The Netflix app is not really user friendly, and I did find many discrepancies between the PC version and the Roku 2 version. For example, the 23.976 short movie presents a host of language and subtitle options on the PC as well as the Boxee Box. On the Roku 2 XS, I could get only English options for both audio and subtitles, and the playback refresh rate was not at 23.976 Hz. All in all, it is not the perfect Netflix experience, but one can't complain too much because this is the only sub-5W streamer that can do both 1080p and 5.1 channel audio from Netflix.

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  • quiksilvr - Friday, September 30, 2011 - link

    There is no point getting the XS if it's usb media playback capability is so poor. I'm not playing online with this thing so the wireless would do just fine. Might as well save $20 and get the $79 one. Reply
  • bobsmith1492 - Friday, September 30, 2011 - link

    This looked like a nice product until it said you have to give them your credit card. No thanks, not interested. Not a chance. Reply
  • fic2 - Friday, September 30, 2011 - link

    I agree. I stopped reading at that point. Reply
  • Hauk - Wednesday, October 05, 2011 - link

    I'm in the market for a streaming device; no chance with the credit card requirement. Like the other guy said, I stopped reading at that point. Reply
  • slick121 - Friday, September 30, 2011 - link

    Wow the local playback is not good at all. The ATV2+XBMC still seems to be the best local streaming solution. Reply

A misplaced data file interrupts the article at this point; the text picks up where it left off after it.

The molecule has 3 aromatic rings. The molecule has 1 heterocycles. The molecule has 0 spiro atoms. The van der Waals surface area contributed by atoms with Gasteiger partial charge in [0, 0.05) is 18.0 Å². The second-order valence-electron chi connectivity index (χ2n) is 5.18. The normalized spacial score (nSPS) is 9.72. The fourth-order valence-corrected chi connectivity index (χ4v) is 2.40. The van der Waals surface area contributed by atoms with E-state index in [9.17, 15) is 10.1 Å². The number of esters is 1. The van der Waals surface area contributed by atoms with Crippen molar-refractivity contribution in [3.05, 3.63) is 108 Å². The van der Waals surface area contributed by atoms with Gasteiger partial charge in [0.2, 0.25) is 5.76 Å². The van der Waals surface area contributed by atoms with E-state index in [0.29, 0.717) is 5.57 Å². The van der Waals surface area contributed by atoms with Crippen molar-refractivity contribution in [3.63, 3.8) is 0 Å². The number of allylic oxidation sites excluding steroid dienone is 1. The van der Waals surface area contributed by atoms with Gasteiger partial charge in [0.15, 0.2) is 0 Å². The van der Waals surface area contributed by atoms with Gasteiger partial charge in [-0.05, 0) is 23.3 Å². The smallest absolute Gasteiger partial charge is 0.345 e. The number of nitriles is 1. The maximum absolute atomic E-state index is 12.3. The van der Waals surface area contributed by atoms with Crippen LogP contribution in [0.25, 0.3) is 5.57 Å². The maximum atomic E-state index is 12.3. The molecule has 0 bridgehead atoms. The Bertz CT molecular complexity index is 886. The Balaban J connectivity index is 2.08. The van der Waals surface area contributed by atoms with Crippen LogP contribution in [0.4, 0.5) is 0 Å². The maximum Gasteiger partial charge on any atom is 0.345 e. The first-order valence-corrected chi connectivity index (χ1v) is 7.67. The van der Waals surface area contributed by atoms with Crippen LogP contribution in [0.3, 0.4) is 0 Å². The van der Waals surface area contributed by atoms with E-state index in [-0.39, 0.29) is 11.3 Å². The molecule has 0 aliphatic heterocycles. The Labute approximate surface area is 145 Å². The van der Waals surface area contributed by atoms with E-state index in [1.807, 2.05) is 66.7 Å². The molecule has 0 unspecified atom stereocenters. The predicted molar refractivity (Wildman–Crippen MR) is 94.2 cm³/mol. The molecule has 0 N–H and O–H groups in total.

• Death666Angel - Friday, September 30, 2011 - link

    "and is expected to cost lower than the Roku 2 HD"
    Isn't it "expected to cost less than"? Otherwise, good review. Though I don't care much for media players like that. Full blown HTPC all the way for me! :D
    Reply
  • JarredWalton - Friday, September 30, 2011 - link

    Fixed, along with numerous other typos and grammatical errors. Thanks. Reply
  • racerx_is_alive - Friday, September 30, 2011 - link

    I noticed that they had a couple new software revisions out since last year, and most of the criticisms in your initial review were of the software, either stability/compatibility bugs or the software.

    I was just wondering if these fixes have made the difference in turning it from a "wait and watch" recommendation to something a little more positive.
    Reply
  • racerx_is_alive - Friday, September 30, 2011 - link

    oops- or of the web browser. Redundant phrase is redundant. Reply
  • ganeshts - Friday, September 30, 2011 - link

    We have been waiting for the HD audio dropout bug to be fixed. So, for local media, it still remains wait and watch.

    For online streaming, well, the Roku 2 has a better UI compared to the Boxee Box (no unnecessary distractions in the interface). But, technology wise, if online streaming is all you need and you are not put off by the price, the Boxee Box is worth the purchase.
    Reply